1940—Katyn crime

In the spring, in the vicinity of Katyn near Smolensk, Miednoye near Tver, Bykovnia near Kyiv, Piatykhatky on the outskirts of Kharkiv, and most probably also in Belarus, NKVD—or the Soviet political police— murdered almost 22,000 Polish citizens, including more than 10,000 army and police officers, Most of those murdered were shot in the back of the head. The decision to execute “prisoners of war” was made by the highest authorities of the Union of Soviet Socialist Republics. It was included in a resolution of the Politburo of the Central Committee of the All-Union Communist Party (Bolsheviks) dated 5 March 1940 (the so-called Katyn decision). Only in 1990 did the USSR officially admit that the crime had been perpetrated by the NKVD (before that, the Soviet authorities had denied responsibility for the crime).

1944—Warsaw Rising

The Warsaw Rising was launched by the Polish Home Army during the Second World War against the German forces that had been occupying Poland’s capital since 1939. It broke out on 1 August and, despite being very poorly armed, held out for as many as 63 days, until 3 October 1944. A testimony to the courage of the Polish people, it did not let Western countries forget about the tragic fate of German-occupied Poland. The Home Army was part of Poland’s Underground State. Although resistance movements existed in all parts of occupied Europe, Poland was the only country with its own secret state comprising of its own army, ministries, parliament, police and even social care.

1956 – Polish October

The term “Polish October” stands for shifting domestic politics as well as social and economic changes in the Polish People’s Republic (PRL), also referred to as the October thaw. The changes were brought about by the death of Stalin in March 1953, the speech of Khrushchev at the 20th Congress of the Communist Party of the Soviet Union, in which he denounced the abuses of the Stalin era, followed by changes in the Soviet Union itself. Particularly seminal were the events of June 1956 in Poznan, i.e. the first general strike in the PRL, initiated by ten thousand employees of the Cegielski railway carriage plant in Poznan, and violently suppressed street demonstrations, which turned into anti-government street battles. The October thaw coincided with a split in the governing Polish United Workers’ Party and the return of Władysław Gomułka to power. That period saw the release of some political prisoners and the clergy from prisons and internment centres, including Stefan Wyszyński, the Primate of Poland.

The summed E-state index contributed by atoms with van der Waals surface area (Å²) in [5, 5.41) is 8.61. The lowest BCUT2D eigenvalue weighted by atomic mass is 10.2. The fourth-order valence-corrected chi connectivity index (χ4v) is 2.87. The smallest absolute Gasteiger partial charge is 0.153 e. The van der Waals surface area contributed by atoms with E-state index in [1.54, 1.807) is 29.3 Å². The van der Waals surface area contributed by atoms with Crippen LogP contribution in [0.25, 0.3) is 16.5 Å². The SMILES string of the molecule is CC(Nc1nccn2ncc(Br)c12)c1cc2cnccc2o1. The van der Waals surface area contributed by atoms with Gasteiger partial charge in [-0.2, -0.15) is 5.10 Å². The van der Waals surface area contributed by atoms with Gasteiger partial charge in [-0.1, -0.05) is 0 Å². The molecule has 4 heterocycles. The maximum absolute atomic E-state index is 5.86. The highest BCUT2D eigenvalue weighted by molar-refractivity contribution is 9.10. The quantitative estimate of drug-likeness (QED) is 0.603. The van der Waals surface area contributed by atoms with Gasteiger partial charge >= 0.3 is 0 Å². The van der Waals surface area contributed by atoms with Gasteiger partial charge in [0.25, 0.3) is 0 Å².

1968 – March 1968

The term “March events” mostly refers to student strikes and protests started by the students of the University of Warsaw and the Warsaw University of Technology, violently suppressed by the Communist authorities. They were sparked by disappointment over the policies of Władysław Gomułka who, despite his liberalism shown in October, quickly deviated from the reforms secured by the society in the autumn of 1956. Popular discontent rose with political repressions, fight against the Church and restrictions in the freedom of speech, culminating in the banning of Adam Mickiewicz’s Dziady (Forefathers’ Eve) play directed by Kazimierz Dejmek, on 30 January 1968. This performance was considered a patriotic manifesto against the Soviet Union. The events of March 1968 led to the birth of “generation ‘68”, whose members went on to become opposition activists. In that period, the country’s Communist authorities also launched a campaign against Polish citizens of Jewish origin. The authorities spoke against the alleged promotion of Jewish Zionism, which according to them posed a threat to the Polish People’s Republic (PRL). As a result of these measures, a lot of Jewish people lost their jobs, and were discriminated against in various ways and forced to emigrate.

1970 – December events

A wave of workers’ protests and strikes that between 14 and 22 December 1970 engulfed the entire coast: Gdynia, Gdansk, Szczecin, Elblag and Slupsk. The workers demanded cancelling the rise in the prices of food and everyday items that had been introduced by the Communist authorities on 13 December. The protests were bloodily suppressed by the police and the army. Several dozen people were killed and over a thousand injured.

1976 — June ‘76

A bout of strikes and protests by residents of Radom, Ursus and Plock, caused directly by a huge increase in prices of many foods announced on 24 June by Prime Minister Piotr Jaroszewicz in the Sejm. Streets were the scene of confrontations and clashes with the police. The wave of the June strikes was compared to the strikes of December 1970. The attempted price increases were scrapped. A campaign to help those repressed for their participation in the June protest gave rise to the Workers’ Defence Committee in September 1976, which was the beginnings of the opposition. In March 1977, opposition groups established the Movement for Defence of Human and Civic Rights (ROPCiO).

1978—Karol Wojtyła is elected Pope John Paul II

The election of a Pole to the papacy in October 1978 stirred up emotions around the world. The conclave broke the rule that the Supreme Pontiff had to be Italian, and elected a man from behind the Iron Curtain. Cardinal Karol Wojtyła became the first non-Italian pope in 455 years. He chose the name John Paul II. Many historians believe that John Paul II was instrumental in toppling communism.